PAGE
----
I can still remember being 5 years old, sitting in the hallway outside my kindergarten classroom, while my buddy–an eighth grader–taught me the Ma Nishtana, the four questions for the Passover seder. Eight years later, and it was my turn to help a new kindergartner learn the tune and words to the same questions.
I’m a Schechter gal, through and through. From kindergarten through eighth grade, I attended Ezra Academy, a Solomon Schechter Jewish day school in the suburbs of New Haven, CT. Not only did I attend the school, but my mother was there long before I started, teaching a variety of grade levels before settling into her current position as the school’s computer instructor. The Jewish day school experience was an integral part of my childhood, and one that I truly look back upon fondly.
I’m also a public school gal. After spending nine years at a Jewish day school, I attended my local public high school, then attended a state college for my undergraduate degree. Both places encouraged and nurtured my interest in social justice, which was birthed at my Schechter school. I went on to teach social studies at a public high school, further cementing my love of public education.
That’s why, when it came to deciding where to send my son for kindergarten, I was truly torn. We are fortunate to live in an area that boasts some excellent public and charter schools as well as a host of phenomenal private ones. We also happen to live less than five minutes away from an incredible, progressive Schechter day school.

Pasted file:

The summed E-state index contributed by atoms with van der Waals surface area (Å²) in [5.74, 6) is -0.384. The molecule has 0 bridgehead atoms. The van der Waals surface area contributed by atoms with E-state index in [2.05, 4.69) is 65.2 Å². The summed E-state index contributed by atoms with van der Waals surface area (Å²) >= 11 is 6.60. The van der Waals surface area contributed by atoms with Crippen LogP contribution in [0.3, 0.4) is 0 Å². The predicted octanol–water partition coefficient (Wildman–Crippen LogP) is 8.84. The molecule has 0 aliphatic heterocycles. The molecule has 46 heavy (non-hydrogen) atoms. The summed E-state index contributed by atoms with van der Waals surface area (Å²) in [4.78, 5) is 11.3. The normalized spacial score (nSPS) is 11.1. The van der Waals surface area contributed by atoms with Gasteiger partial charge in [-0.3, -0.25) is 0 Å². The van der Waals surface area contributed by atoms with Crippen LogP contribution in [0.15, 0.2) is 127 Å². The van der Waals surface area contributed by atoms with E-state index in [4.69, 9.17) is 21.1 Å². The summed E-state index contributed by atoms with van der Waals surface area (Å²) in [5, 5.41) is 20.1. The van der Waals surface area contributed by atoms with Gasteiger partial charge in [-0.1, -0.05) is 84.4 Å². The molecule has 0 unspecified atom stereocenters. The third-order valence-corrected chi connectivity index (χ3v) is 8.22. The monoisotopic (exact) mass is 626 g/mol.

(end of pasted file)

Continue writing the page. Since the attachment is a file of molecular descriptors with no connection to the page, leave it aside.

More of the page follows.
To complicate matters, we were already madly in love with the Montessori school my son had been attending for the past three years. The school went up until sixth grade, so we could have easily kept him there for kindergarten and beyond.
What’s a nice, unaffiliated Jewish family supposed to do? Everyone had their opinions. My mother, of course, shared her affinity for going the Schechter route, telling stories about our local school that she had met during a Teva (nature) trip that both schools attended. Neighbors regaled us with praise for the local public and charter schools, reminding us that not only were they top notch, but they were free! And of course, the families at the school we were already at did their best to convince us to stay.
It didn’t help that there wasn’t a consensus between me and my husband. While I had attended a Jewish day school–complete with our own Maccabee games, lunches in the school sukkah, and grogger-making–he had gone through the public school system for the entirety of his education, leaving him to take Hebrew and religious after-school classes. His Jewish educational experience seemed light-years apart from mine, as he felt like he was being pulled away from friends, sports, and after-school activities to attend Hebrew school, causing his to Judaism become the “other.” He wasn’t opposed to a Jewish day school education, but he had serious reservations.
So, we did what we do best: we procrastinated. We tried not to think about the important decision looming over our heads until it couldn’t be avoided anymore. The school my son was attending sent out their yearly letter asking families if they’ll be returning the following year. The local public schools started sending out information packets about their programs complete with Open House dates so we could check out the schools for ourselves. And the myriad of private schools had admission deadlines creeping up, basically forcing us to make a decision.